The student media organization of California State University Northridge

Daily Sundial

The student media organization of California State University Northridge

Daily Sundial

The student media organization of California State University Northridge

Daily Sundial

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War still stirs anger five years later

I was in San Francisco last Wednesday when I saw an elderly man walking around holding a tree branch with a President Bush doll hanging from it by a noose. This was his way of protesting the war in Iraq on its five year anniversary.

I had been in San Francisco for spring break and had lost track of the days. As the taxi driver dropped me off on Market Street, I noticed a group of seven police officers standing against a building with their hands placed firmly on their guns. I immediately hesitated to move forward for fear of something going on around me.

I crossed the pedestrian walkway towards the other side of Market Street when I noticed a huge hub of people swarmed in front of a department store. For a moment I thought they were shooting a movie. Then I thought it might be a street performer.

I made my way through the crowd and closer to the action. I started to see picket signs with the words “education” and “health care” plastered on them.

After prying my way through more of the crowd I got to the frontlines. It was an anti-war protest.

A woman grabbed a foghorn and began reading a piece of paper. Picketers were chanting, observers were pointing, and I was lost in the middle.

I kept wondering why the protest was going on today. What was so special about today that there had to be a huge swarm of people boisterously vocalizing their stance on the war?

I took out my cell phone and checked the date. It had been five years to the date.

I looked up and read “Invest in Education Not War in Iraq.” Then the man with the noose around President Bush bumped into me.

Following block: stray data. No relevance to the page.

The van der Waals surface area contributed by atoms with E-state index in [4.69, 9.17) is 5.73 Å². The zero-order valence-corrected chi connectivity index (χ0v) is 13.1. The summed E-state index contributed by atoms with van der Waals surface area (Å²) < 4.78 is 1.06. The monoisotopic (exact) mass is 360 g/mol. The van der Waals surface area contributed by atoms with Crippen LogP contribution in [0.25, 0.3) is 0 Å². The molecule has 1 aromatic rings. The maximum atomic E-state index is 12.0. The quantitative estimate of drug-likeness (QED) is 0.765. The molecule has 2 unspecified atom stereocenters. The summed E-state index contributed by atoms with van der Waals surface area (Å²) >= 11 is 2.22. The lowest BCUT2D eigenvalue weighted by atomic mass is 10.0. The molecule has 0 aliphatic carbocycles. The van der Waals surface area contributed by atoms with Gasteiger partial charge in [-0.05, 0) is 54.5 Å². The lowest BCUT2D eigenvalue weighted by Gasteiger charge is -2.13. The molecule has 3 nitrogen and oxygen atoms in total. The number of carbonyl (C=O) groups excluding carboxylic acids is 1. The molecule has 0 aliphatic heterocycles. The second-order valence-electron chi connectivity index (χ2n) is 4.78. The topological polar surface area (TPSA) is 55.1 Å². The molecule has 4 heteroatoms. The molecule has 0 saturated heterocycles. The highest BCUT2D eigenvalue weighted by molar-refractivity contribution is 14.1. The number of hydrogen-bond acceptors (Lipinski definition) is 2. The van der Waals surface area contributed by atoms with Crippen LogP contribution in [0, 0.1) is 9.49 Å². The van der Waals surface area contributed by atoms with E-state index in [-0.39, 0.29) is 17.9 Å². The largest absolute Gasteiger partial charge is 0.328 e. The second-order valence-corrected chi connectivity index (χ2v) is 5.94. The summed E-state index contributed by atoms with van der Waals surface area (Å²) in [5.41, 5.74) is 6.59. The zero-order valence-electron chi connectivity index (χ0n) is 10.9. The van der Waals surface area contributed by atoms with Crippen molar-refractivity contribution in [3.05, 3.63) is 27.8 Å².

Five years had passed and the anger was still very much present. After walking through the streets of San Francisco and seeing large protests such as this, I kept wondering when all of this was going to stop. Not just the protests and the anti-war and anti-Bush statements, but the war itself. It’s been five years and there’s still no end in sight.

A poll on the Pew Research Center’s website about the public’s outlook on the war in Iraq was updated on March 7. It shows that 54 percent of individuals polled said the decision to go to war was wrong.

A Gallup Poll taken from Feb. 21- 24 concluded that 59 percent of Americans thought the United States made a mistake in sending troops to Iraq.

With numbers like these the only resolution that can bring peace would be a positive step towards the withdrawal of troops from a war most Americans didn’t sign up for.

It is apparent that these changes will not come from the current administration. Our hopes and futures rest on the commandeering skills of the forthcoming president, whether it is a Republican or Democrat.

Regardless of which senator takes the stage next January as the 44th president, one item should be permanently on their agenda from now: a plan to get American forces out of Iraq.

Standing in the middle of the protest last Wednesday brought all the events of the past five years into focus for myself. I had gone through high school, graduated and am now finishing up my third year in college and this war is still going on. My life has moved on, but the war hasn’t.

As Americans we keep saying we want an end, but what are we really doing to open people’s eyes and make them stop in the middle of the street and think about this?


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